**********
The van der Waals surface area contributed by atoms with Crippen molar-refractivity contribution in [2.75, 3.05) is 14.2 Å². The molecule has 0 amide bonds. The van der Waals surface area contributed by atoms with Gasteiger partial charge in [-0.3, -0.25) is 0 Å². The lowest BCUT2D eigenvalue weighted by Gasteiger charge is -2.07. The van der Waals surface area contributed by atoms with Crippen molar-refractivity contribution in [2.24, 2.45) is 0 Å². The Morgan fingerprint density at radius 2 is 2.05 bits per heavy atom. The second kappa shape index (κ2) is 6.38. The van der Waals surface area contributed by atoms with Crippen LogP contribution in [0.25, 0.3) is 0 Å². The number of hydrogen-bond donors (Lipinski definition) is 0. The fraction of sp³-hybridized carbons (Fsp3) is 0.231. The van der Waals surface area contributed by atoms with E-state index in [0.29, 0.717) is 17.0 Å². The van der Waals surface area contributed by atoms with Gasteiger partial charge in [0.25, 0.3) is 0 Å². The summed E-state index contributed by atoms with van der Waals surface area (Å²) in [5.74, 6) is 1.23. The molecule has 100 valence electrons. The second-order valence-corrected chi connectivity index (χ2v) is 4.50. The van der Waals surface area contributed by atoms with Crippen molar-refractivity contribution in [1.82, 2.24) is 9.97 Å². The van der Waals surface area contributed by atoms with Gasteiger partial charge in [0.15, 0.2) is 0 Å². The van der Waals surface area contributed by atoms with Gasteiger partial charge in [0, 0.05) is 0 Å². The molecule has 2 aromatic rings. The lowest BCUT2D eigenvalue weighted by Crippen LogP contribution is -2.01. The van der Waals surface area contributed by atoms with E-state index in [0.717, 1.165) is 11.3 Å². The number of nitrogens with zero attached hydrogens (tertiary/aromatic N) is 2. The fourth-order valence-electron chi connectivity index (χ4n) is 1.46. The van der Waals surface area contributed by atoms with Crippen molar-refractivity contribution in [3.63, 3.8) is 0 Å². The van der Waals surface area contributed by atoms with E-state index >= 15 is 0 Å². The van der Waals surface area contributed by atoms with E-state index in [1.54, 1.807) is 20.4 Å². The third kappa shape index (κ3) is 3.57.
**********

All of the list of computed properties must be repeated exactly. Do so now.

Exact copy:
The van der Waals surface area contributed by atoms with Crippen molar-refractivity contribution in [2.75, 3.05) is 14.2 Å². The molecule has 0 amide bonds. The van der Waals surface area contributed by atoms with Gasteiger partial charge in [-0.3, -0.25) is 0 Å². The lowest BCUT2D eigenvalue weighted by Gasteiger charge is -2.07. The van der Waals surface area contributed by atoms with Crippen molar-refractivity contribution in [2.24, 2.45) is 0 Å². The Morgan fingerprint density at radius 2 is 2.05 bits per heavy atom. The second kappa shape index (κ2) is 6.38. The van der Waals surface area contributed by atoms with Crippen LogP contribution in [0.25, 0.3) is 0 Å². The number of hydrogen-bond donors (Lipinski definition) is 0. The fraction of sp³-hybridized carbons (Fsp3) is 0.231. The van der Waals surface area contributed by atoms with E-state index in [0.29, 0.717) is 17.0 Å². The van der Waals surface area contributed by atoms with Gasteiger partial charge in [0.25, 0.3) is 0 Å². The summed E-state index contributed by atoms with van der Waals surface area (Å²) in [5.74, 6) is 1.23. The molecule has 100 valence electrons. The second-order valence-corrected chi connectivity index (χ2v) is 4.50. The van der Waals surface area contributed by atoms with Crippen molar-refractivity contribution in [1.82, 2.24) is 9.97 Å². The van der Waals surface area contributed by atoms with Gasteiger partial charge in [0.15, 0.2) is 0 Å². The van der Waals surface area contributed by atoms with Gasteiger partial charge in [0, 0.05) is 0 Å². The molecule has 2 aromatic rings. The lowest BCUT2D eigenvalue weighted by Crippen LogP contribution is -2.01. The van der Waals surface area contributed by atoms with E-state index in [0.717, 1.165) is 11.3 Å². The number of nitrogens with zero attached hydrogens (tertiary/aromatic N) is 2. The fourth-order valence-electron chi connectivity index (χ4n) is 1.46. The van der Waals surface area contributed by atoms with Crippen molar-refractivity contribution in [3.63, 3.8) is 0 Å². The van der Waals surface area contributed by atoms with E-state index >= 15 is 0 Å². The van der Waals surface area contributed by atoms with E-state index in [1.54, 1.807) is 20.4 Å². The third kappa shape index (κ3) is 3.57.